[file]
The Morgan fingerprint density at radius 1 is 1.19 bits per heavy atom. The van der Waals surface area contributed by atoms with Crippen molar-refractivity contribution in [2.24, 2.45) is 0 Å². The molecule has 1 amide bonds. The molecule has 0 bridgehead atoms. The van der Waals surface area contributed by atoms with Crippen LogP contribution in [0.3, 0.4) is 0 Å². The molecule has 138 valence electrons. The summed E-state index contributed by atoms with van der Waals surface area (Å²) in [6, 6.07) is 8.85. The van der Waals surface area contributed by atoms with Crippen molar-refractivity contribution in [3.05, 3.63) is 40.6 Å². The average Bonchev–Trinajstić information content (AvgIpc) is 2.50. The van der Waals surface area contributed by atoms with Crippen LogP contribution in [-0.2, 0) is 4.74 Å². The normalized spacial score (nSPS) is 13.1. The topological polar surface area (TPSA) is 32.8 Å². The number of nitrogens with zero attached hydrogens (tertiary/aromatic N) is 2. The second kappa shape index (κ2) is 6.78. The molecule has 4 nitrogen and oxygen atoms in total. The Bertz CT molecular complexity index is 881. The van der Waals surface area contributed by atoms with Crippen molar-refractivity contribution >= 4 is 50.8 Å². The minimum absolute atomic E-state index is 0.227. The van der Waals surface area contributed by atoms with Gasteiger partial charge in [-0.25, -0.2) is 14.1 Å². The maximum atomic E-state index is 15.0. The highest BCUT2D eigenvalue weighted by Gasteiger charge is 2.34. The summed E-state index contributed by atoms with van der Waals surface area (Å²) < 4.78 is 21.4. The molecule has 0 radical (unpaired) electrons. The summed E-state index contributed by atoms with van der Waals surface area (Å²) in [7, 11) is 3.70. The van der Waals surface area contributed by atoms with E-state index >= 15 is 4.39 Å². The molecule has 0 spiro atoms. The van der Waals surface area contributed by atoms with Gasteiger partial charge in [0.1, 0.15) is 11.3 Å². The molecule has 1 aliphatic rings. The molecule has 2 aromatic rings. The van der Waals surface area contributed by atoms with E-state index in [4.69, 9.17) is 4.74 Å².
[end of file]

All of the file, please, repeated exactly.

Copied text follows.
The Morgan fingerprint density at radius 1 is 1.19 bits per heavy atom. The van der Waals surface area contributed by atoms with Crippen molar-refractivity contribution in [2.24, 2.45) is 0 Å². The molecule has 1 amide bonds. The molecule has 0 bridgehead atoms. The van der Waals surface area contributed by atoms with Crippen LogP contribution in [0.3, 0.4) is 0 Å². The molecule has 138 valence electrons. The summed E-state index contributed by atoms with van der Waals surface area (Å²) in [6, 6.07) is 8.85. The van der Waals surface area contributed by atoms with Crippen molar-refractivity contribution in [3.05, 3.63) is 40.6 Å². The average Bonchev–Trinajstić information content (AvgIpc) is 2.50. The van der Waals surface area contributed by atoms with Crippen LogP contribution in [-0.2, 0) is 4.74 Å². The normalized spacial score (nSPS) is 13.1. The topological polar surface area (TPSA) is 32.8 Å². The number of nitrogens with zero attached hydrogens (tertiary/aromatic N) is 2. The second kappa shape index (κ2) is 6.78. The molecule has 4 nitrogen and oxygen atoms in total. The Bertz CT molecular complexity index is 881. The van der Waals surface area contributed by atoms with Crippen molar-refractivity contribution >= 4 is 50.8 Å². The minimum absolute atomic E-state index is 0.227. The van der Waals surface area contributed by atoms with Gasteiger partial charge in [-0.25, -0.2) is 14.1 Å². The maximum atomic E-state index is 15.0. The highest BCUT2D eigenvalue weighted by Gasteiger charge is 2.34. The summed E-state index contributed by atoms with van der Waals surface area (Å²) < 4.78 is 21.4. The molecule has 0 radical (unpaired) electrons. The summed E-state index contributed by atoms with van der Waals surface area (Å²) in [7, 11) is 3.70. The van der Waals surface area contributed by atoms with E-state index >= 15 is 4.39 Å². The molecule has 0 spiro atoms. The van der Waals surface area contributed by atoms with Gasteiger partial charge in [0.1, 0.15) is 11.3 Å². The molecule has 1 aliphatic rings. The molecule has 2 aromatic rings. The van der Waals surface area contributed by atoms with E-state index in [4.69, 9.17) is 4.74 Å².